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11 - 20 of 30 results for: DANCE

DANCE 71: Introduction to Capoeira: An African Brazilian Art Form (AFRICAAM 71)

Capoeira is an African Brazilian art form that incorporates, dance, music, self-defense and acrobatics. Created by enslaved Africans in Brazil who used this form as a tool for liberation and survival, it has since become a popular art form practiced around the world. In this course students will learn basic movements for both Capoeira Angola and Capoeira Regional, and the history of this rich and physically rigorous art form. Students will learn basic acrobatic skills, be introduced to Capoeira songs, and learn to play rhythms on the drum, pandeiro (tambourine), and the Berimbau -- a single stringed bow instrument. This course will be physically rigorous and fun! No previous experience necessary.
Terms: Aut | Units: 1 | UG Reqs: way_ce
Instructors: Smith, A. (PI)

DANCE 104: Duets Project

Deepen partnering & rehearsal skills by learning contemporary duets from the repertory of acclaimed choreographers, some set by the choreographers themselves. Rehearsals culminate in an informal open performance. Expect different partners throughout the quarter; roles not gender-specific. Dances will vary highly in movement content, tone, form, ranging from uninflected to dramatic to humorous; from sparse to dense; from relatively simple to technically difficult. Each work requires a different approach and skill set. Exploring and cultivating these skills ¿ i.e., physical intention and agreement, weight-sharing and -bearing, breath phrasing, spatial awareness, kinetic problem-solving -- will help you dance eloquently and make you into a strong and versatile performer. Intermediate level, or permission of the instructor.
Terms: Spr | Units: 1 | UG Reqs: way_ce
Instructors: Frank, D. (PI)

DANCE 106I: Stanford Dance Community: Inter-Style Choreography Workshop

Designed for adventurous dancers, choreographers and student dance team leaders across Stanford campus. Students will explore a multiplicity of dance styles presented both by peer choreographers, as well as professionals in the field, to create a community of dancers who want to experiment and innovate within their form. The emphasis of the class is on individual growth as a dancer and dance maker through exposure to new and unfamiliar styles. Student dance team leaders and dancers with a strong interest in both choreography and learning different forms are highly encouraged to attend. Interested participants encouraged but not required to contact instructor, Aleta Hayes: ahayes1@stanford.edu. Course will consist of weekly choreography master classes taught by peers, composition intensives facilitated by the instructor, and guest professional master classes, not represented by the class participants.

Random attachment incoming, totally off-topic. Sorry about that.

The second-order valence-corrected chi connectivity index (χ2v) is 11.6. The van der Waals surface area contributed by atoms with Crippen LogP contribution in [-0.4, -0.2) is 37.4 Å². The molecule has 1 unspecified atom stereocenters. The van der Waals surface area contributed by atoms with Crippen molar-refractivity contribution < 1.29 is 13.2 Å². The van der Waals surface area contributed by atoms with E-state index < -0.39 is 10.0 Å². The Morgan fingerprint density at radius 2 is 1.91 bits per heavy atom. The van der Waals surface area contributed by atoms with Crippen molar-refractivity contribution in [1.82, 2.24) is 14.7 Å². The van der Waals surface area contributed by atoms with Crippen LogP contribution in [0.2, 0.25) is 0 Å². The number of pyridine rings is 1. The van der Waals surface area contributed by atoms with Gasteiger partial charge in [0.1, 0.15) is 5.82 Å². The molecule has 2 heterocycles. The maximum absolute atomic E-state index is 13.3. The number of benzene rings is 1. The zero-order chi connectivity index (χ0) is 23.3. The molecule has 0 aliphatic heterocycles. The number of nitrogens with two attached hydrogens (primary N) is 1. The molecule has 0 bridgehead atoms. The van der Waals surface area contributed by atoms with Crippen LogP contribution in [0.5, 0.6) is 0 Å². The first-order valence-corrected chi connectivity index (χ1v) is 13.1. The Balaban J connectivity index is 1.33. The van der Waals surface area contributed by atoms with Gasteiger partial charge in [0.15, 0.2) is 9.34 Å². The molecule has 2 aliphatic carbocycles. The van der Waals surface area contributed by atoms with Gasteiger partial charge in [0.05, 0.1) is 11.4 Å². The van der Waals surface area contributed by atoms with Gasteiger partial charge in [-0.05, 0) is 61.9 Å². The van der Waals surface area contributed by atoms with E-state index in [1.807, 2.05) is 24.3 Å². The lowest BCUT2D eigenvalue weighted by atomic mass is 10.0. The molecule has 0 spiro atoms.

Terms: Spr | Units: 1-2 | UG Reqs: way_ce
Instructors: Hayes, A. (PI)

DANCE 108: Hip Hop Meets Broadway

What happens when Hip Hop meets "Fosse", "Aida", "Dream Girls" and "In the Heights"?nThe most amazing collaboration of Hip Hop styles adapted to some of the most memorable Broadway Productions.nThis class will explore the realm between Hip Hop Dance and the Broadway Stage. Infusing Acting thru dance movement and exploring the Art of Lip Sync thru Hip Hop Dance styles.
Terms: Spr | Units: 1 | UG Reqs: WAY-CE, way_ce | Repeatable for credit
Instructors: Reddick, R. (PI)

DANCE 109: Choreographic Toolkit: Strategies for Building Movement, Dance, and Time-Based Art

A class for students interested in contemporary methods of devising movement for performance. At the forefront of current dance culture hybridity has become the new normal, with movement blended from everyday actions, classical forms, hip-hop, and beyond. The body as a vehicle for expression is an ever expanding landscape and the class will focus on the plethora of ways movement can be derived including; the many ways improvisation can engender movement, how systemic approaches to performance can enhance a creators understanding of the body in space, the ways chaos and ugliness can redefine our notions of beauty, and how environment, sound, music, and context can inform our physical sensibilities. The class is open to all students from any movement background or those new to dance with a curiosity about how the body can be a vibrant and multifaceted artistic tool. For more information please contact choreographer and lecturer Alex Ketley at aketley@stanford.edu.